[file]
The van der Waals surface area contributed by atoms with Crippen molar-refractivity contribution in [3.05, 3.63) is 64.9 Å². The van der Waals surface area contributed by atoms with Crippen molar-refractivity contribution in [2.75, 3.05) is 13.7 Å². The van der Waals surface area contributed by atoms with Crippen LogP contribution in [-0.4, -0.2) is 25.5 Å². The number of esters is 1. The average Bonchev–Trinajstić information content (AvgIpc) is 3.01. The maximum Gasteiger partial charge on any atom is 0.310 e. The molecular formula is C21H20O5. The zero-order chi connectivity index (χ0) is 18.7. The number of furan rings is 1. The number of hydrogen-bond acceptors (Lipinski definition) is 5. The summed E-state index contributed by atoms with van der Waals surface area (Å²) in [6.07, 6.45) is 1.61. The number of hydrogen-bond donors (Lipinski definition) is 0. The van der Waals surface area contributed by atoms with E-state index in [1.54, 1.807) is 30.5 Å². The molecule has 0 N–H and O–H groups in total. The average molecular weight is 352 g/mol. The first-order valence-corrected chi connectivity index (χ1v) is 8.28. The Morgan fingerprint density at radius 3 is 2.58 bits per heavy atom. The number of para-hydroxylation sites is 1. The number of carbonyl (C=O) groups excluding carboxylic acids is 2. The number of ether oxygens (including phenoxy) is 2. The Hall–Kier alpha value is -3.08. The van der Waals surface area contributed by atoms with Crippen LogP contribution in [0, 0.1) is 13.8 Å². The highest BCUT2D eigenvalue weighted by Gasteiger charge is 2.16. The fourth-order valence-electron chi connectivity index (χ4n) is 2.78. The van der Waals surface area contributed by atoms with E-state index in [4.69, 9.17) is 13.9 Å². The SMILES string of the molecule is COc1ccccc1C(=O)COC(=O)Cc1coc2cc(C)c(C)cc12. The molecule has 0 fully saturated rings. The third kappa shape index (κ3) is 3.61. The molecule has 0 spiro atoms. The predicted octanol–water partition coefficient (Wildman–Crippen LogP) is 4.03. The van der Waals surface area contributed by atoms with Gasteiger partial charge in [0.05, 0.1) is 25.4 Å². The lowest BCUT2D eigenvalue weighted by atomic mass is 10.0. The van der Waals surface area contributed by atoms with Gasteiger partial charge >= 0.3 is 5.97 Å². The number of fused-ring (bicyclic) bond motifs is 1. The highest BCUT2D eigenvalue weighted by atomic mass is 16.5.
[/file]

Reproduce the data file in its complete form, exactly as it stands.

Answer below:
The van der Waals surface area contributed by atoms with Crippen molar-refractivity contribution in [3.05, 3.63) is 64.9 Å². The van der Waals surface area contributed by atoms with Crippen molar-refractivity contribution in [2.75, 3.05) is 13.7 Å². The van der Waals surface area contributed by atoms with Crippen LogP contribution in [-0.4, -0.2) is 25.5 Å². The number of esters is 1. The average Bonchev–Trinajstić information content (AvgIpc) is 3.01. The maximum Gasteiger partial charge on any atom is 0.310 e. The molecular formula is C21H20O5. The zero-order chi connectivity index (χ0) is 18.7. The number of furan rings is 1. The number of hydrogen-bond acceptors (Lipinski definition) is 5. The summed E-state index contributed by atoms with van der Waals surface area (Å²) in [6.07, 6.45) is 1.61. The number of hydrogen-bond donors (Lipinski definition) is 0. The van der Waals surface area contributed by atoms with E-state index in [1.54, 1.807) is 30.5 Å². The molecule has 0 N–H and O–H groups in total. The average molecular weight is 352 g/mol. The first-order valence-corrected chi connectivity index (χ1v) is 8.28. The Morgan fingerprint density at radius 3 is 2.58 bits per heavy atom. The number of para-hydroxylation sites is 1. The number of carbonyl (C=O) groups excluding carboxylic acids is 2. The number of ether oxygens (including phenoxy) is 2. The Hall–Kier alpha value is -3.08. The van der Waals surface area contributed by atoms with Crippen LogP contribution in [0, 0.1) is 13.8 Å². The highest BCUT2D eigenvalue weighted by Gasteiger charge is 2.16. The fourth-order valence-electron chi connectivity index (χ4n) is 2.78. The van der Waals surface area contributed by atoms with E-state index in [4.69, 9.17) is 13.9 Å². The SMILES string of the molecule is COc1ccccc1C(=O)COC(=O)Cc1coc2cc(C)c(C)cc12. The molecule has 0 fully saturated rings. The third kappa shape index (κ3) is 3.61. The molecule has 0 spiro atoms. The predicted octanol–water partition coefficient (Wildman–Crippen LogP) is 4.03. The van der Waals surface area contributed by atoms with Gasteiger partial charge in [0.05, 0.1) is 25.4 Å². The lowest BCUT2D eigenvalue weighted by atomic mass is 10.0. The van der Waals surface area contributed by atoms with Gasteiger partial charge >= 0.3 is 5.97 Å². The number of fused-ring (bicyclic) bond motifs is 1. The highest BCUT2D eigenvalue weighted by atomic mass is 16.5.